The other unusual event I recall was the jam-packed load we made on an LCT they sent to the Scoglitti beaches to pick us up for the night trip up the coast to Porto Empedocle. About halfway to our destination, this LCT (Landing Craft Tank), more affectionately called garbage scows, came to a stop, dead in the water at approximately 2 a.m. The absolute silence woke any of us who were sleeping, literally standing or leaning against something. Anyone who has been on a ship with its menu of sounds will remember the eerie “sound” of complete silence. No engines no blowers, no radios, all stopped. The reason was soon passed down the line - we were in a minefield of floating balls with spines all around the surface. Daylight introduced us to the reason we had stopped -we were surrounded by these evil looking, rusty globes with their “fingers” just waiting to be tapped for the explosives to work. I can’t recall whether the skipper maneuvered his way through the field or called for a sweeper. What I do remember is that we were now in a 6 mile per hour barge off the coast of a partially enemy-held area, wide open for any shore batteries or a tasty target for almost any kind of a German plane with a bomb or capable of strafing. We reached our port without anything happening to us. Not to worry.

A period of about ten days of irksome waiting finally came to an end. An LST (Landing Ship, Tank) arrived and we loaded up once more for the trip to the new base in Africa. The trip was not too pleasant. These LSTs have no keel and are about the length of a football field. When they pitch or roll it is downright scary. (Subsequent to the return of the Beach Battalion to the US in 1944, I was assigned to LST 818. and aboard her, made the invasion of Okinawa in 1945). The LSTs and their pups, the LCTs, had a reputation of “breaking up” when the length of the ship was longer than the interval between waves. Just snap in the middle like a license plate played with too long. But we finally did arrive at Karouba and took up residence in an empty aircraft hangar.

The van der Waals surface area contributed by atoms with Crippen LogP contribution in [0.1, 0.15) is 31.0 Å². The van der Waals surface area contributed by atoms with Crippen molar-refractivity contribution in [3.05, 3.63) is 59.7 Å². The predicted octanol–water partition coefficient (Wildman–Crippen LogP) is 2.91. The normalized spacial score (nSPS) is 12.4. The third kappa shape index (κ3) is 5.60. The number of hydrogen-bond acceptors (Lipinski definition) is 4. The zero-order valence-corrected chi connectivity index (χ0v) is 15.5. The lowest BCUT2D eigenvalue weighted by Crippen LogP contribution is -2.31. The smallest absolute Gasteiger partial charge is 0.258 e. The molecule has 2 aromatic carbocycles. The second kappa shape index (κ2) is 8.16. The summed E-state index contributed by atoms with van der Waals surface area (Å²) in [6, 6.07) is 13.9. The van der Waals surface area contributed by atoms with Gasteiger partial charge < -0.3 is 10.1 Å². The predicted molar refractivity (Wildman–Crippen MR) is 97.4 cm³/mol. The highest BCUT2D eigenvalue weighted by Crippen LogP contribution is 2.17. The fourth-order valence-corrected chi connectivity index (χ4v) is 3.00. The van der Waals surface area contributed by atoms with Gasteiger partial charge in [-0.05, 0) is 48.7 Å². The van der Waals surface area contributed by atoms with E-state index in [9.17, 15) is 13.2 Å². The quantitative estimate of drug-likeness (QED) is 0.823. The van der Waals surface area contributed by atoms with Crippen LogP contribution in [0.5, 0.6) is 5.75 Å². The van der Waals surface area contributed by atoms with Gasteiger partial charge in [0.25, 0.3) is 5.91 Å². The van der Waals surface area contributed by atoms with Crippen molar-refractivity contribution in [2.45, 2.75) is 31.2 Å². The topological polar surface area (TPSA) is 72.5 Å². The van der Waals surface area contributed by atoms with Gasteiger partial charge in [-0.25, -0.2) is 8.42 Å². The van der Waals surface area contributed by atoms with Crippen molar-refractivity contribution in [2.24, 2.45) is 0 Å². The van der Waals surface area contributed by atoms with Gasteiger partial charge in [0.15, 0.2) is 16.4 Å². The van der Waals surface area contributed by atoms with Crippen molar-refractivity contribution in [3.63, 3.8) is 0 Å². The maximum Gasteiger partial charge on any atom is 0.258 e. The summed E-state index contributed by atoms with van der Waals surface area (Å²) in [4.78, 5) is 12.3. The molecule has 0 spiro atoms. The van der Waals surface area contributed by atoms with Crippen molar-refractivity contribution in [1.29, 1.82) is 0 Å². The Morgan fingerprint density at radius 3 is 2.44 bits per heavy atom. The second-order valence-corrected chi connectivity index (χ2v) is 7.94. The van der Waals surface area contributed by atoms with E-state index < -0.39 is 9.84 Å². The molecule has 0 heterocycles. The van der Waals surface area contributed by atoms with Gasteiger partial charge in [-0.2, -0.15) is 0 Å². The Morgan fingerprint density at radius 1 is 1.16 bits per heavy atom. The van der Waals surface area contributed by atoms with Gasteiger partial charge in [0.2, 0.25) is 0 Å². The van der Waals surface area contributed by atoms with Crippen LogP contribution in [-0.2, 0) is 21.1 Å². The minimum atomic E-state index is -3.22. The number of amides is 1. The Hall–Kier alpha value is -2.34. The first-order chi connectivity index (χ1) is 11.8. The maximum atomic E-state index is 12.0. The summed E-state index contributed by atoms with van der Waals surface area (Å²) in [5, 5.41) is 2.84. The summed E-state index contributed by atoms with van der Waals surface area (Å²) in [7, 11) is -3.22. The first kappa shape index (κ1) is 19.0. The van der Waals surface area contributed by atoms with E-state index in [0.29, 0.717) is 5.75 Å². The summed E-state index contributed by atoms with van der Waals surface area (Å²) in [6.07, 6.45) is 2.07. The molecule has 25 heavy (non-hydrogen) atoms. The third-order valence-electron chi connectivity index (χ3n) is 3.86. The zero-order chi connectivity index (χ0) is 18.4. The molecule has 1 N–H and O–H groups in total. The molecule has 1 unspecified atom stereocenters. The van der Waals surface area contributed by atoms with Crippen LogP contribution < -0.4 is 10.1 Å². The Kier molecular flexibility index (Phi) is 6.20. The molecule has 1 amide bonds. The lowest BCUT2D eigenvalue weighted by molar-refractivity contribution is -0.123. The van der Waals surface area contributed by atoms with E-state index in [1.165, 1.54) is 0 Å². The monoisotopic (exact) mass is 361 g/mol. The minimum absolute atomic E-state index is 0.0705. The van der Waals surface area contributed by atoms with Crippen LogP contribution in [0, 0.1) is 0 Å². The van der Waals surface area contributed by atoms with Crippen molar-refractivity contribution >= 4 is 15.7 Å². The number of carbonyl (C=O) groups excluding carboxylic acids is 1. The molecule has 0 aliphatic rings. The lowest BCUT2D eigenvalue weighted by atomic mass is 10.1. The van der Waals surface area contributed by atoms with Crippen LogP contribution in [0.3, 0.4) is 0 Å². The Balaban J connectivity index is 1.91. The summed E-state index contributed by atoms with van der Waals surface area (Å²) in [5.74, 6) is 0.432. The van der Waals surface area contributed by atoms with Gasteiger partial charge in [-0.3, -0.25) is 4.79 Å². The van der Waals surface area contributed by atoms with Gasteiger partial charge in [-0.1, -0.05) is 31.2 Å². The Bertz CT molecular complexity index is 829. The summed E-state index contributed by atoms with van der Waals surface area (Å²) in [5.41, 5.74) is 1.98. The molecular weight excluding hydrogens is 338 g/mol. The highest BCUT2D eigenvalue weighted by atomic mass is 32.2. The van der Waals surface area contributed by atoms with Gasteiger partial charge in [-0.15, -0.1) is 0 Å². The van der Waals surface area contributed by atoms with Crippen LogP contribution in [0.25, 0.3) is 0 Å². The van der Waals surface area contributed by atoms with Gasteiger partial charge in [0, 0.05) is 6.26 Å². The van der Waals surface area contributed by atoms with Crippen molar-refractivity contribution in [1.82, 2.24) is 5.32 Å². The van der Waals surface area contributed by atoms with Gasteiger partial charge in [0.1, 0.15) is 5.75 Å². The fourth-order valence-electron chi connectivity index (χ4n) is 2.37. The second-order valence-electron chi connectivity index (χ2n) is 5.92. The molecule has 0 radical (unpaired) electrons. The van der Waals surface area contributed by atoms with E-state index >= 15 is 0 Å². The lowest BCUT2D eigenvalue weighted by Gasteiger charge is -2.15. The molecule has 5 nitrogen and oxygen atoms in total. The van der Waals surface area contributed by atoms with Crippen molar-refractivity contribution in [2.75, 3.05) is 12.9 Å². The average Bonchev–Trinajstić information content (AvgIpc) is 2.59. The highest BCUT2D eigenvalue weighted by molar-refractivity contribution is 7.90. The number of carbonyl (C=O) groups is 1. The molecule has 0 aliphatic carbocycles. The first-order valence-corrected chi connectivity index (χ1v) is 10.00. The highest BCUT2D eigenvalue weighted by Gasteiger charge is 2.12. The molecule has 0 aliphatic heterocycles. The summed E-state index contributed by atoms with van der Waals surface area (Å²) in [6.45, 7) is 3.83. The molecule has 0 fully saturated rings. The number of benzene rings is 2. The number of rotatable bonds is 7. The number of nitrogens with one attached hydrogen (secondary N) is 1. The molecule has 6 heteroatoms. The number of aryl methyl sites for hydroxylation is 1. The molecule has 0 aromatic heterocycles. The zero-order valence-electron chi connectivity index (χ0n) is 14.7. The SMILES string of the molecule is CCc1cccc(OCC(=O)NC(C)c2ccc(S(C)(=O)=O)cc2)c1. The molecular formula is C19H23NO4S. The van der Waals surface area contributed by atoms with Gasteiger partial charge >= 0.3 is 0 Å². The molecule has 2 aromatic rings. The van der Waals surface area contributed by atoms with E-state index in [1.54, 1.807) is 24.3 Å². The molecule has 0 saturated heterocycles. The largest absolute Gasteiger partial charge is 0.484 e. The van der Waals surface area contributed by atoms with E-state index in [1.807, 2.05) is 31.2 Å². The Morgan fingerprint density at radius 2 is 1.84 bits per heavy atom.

From the beginning of the assault runs 5 July 1943, to our arrival in Karouba on 27 July. 1943, a little over three weeks, the battalion had moved closer to being an operative unit. We were not too apprehensive about where they planned to send us next. We were now equipped with a lavish collection of equipment and vehicles. We were beginning to feel confident that we could perform even better in the next assignment. The Sicilian saga was now kaput. WHERE TO NEXT?

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Tim White
Revised  October 21, 2008